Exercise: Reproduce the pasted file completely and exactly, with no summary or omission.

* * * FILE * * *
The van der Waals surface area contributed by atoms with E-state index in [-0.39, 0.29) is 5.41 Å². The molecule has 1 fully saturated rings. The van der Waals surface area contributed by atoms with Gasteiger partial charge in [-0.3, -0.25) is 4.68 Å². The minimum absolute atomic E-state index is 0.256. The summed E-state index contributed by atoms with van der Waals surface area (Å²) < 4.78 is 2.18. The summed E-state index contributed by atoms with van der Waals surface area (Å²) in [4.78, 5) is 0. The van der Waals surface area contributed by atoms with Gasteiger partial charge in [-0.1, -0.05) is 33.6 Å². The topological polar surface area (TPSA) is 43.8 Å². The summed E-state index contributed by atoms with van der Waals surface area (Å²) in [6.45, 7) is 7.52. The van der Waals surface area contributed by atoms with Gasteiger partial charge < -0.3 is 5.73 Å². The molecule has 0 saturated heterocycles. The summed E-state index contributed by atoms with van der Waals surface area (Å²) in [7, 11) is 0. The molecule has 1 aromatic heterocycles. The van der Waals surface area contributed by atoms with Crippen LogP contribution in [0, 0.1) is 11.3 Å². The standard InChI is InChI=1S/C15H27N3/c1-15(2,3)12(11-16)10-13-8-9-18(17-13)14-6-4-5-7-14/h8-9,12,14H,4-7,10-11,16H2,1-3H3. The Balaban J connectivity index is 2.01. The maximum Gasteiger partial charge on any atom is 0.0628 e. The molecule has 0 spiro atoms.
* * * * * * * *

The van der Waals surface area contributed by atoms with E-state index in [-0.39, 0.29) is 5.41 Å². The molecule has 1 fully saturated rings. The van der Waals surface area contributed by atoms with Gasteiger partial charge in [-0.3, -0.25) is 4.68 Å². The minimum absolute atomic E-state index is 0.256. The summed E-state index contributed by atoms with van der Waals surface area (Å²) < 4.78 is 2.18. The summed E-state index contributed by atoms with van der Waals surface area (Å²) in [4.78, 5) is 0. The van der Waals surface area contributed by atoms with Gasteiger partial charge in [-0.1, -0.05) is 33.6 Å². The topological polar surface area (TPSA) is 43.8 Å². The summed E-state index contributed by atoms with van der Waals surface area (Å²) in [6.45, 7) is 7.52. The van der Waals surface area contributed by atoms with Gasteiger partial charge < -0.3 is 5.73 Å². The molecule has 0 saturated heterocycles. The summed E-state index contributed by atoms with van der Waals surface area (Å²) in [7, 11) is 0. The molecule has 1 aromatic heterocycles. The van der Waals surface area contributed by atoms with Crippen LogP contribution in [0, 0.1) is 11.3 Å². The standard InChI is InChI=1S/C15H27N3/c1-15(2,3)12(11-16)10-13-8-9-18(17-13)14-6-4-5-7-14/h8-9,12,14H,4-7,10-11,16H2,1-3H3. The Balaban J connectivity index is 2.01. The maximum Gasteiger partial charge on any atom is 0.0628 e. The molecule has 0 spiro atoms.